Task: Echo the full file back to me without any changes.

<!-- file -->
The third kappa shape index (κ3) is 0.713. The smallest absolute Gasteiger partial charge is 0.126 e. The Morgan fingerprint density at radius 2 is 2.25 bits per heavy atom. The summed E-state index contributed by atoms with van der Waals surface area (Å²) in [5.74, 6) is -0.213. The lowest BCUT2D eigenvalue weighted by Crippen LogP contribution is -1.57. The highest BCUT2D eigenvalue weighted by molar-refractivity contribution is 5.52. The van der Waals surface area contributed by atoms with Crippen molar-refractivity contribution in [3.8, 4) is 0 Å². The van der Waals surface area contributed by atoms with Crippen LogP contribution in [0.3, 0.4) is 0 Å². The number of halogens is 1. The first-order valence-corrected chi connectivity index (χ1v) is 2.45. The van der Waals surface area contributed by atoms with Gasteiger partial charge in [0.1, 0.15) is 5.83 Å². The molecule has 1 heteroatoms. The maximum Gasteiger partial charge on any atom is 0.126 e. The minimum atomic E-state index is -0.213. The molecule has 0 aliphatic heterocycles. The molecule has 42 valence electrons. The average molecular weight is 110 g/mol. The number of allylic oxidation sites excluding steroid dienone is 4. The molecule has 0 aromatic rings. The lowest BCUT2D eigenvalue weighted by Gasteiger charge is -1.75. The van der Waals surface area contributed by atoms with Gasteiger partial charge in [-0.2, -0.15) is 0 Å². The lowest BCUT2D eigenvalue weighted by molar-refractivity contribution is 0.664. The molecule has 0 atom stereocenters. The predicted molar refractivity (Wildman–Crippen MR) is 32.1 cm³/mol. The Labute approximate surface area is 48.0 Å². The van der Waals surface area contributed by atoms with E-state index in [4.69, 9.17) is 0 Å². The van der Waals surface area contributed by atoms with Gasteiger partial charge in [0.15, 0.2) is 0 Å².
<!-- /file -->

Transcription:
The third kappa shape index (κ3) is 0.713. The smallest absolute Gasteiger partial charge is 0.126 e. The Morgan fingerprint density at radius 2 is 2.25 bits per heavy atom. The summed E-state index contributed by atoms with van der Waals surface area (Å²) in [5.74, 6) is -0.213. The lowest BCUT2D eigenvalue weighted by Crippen LogP contribution is -1.57. The highest BCUT2D eigenvalue weighted by molar-refractivity contribution is 5.52. The van der Waals surface area contributed by atoms with Crippen molar-refractivity contribution in [3.8, 4) is 0 Å². The van der Waals surface area contributed by atoms with Crippen LogP contribution in [0.3, 0.4) is 0 Å². The number of halogens is 1. The first-order valence-corrected chi connectivity index (χ1v) is 2.45. The van der Waals surface area contributed by atoms with Gasteiger partial charge in [0.1, 0.15) is 5.83 Å². The molecule has 1 heteroatoms. The maximum Gasteiger partial charge on any atom is 0.126 e. The minimum atomic E-state index is -0.213. The molecule has 0 aliphatic heterocycles. The molecule has 42 valence electrons. The average molecular weight is 110 g/mol. The number of allylic oxidation sites excluding steroid dienone is 4. The molecule has 0 aromatic rings. The lowest BCUT2D eigenvalue weighted by Gasteiger charge is -1.75. The van der Waals surface area contributed by atoms with Gasteiger partial charge in [-0.2, -0.15) is 0 Å². The lowest BCUT2D eigenvalue weighted by molar-refractivity contribution is 0.664. The molecule has 0 atom stereocenters. The predicted molar refractivity (Wildman–Crippen MR) is 32.1 cm³/mol. The Labute approximate surface area is 48.0 Å². The van der Waals surface area contributed by atoms with E-state index in [4.69, 9.17) is 0 Å². The van der Waals surface area contributed by atoms with Gasteiger partial charge in [0.15, 0.2) is 0 Å².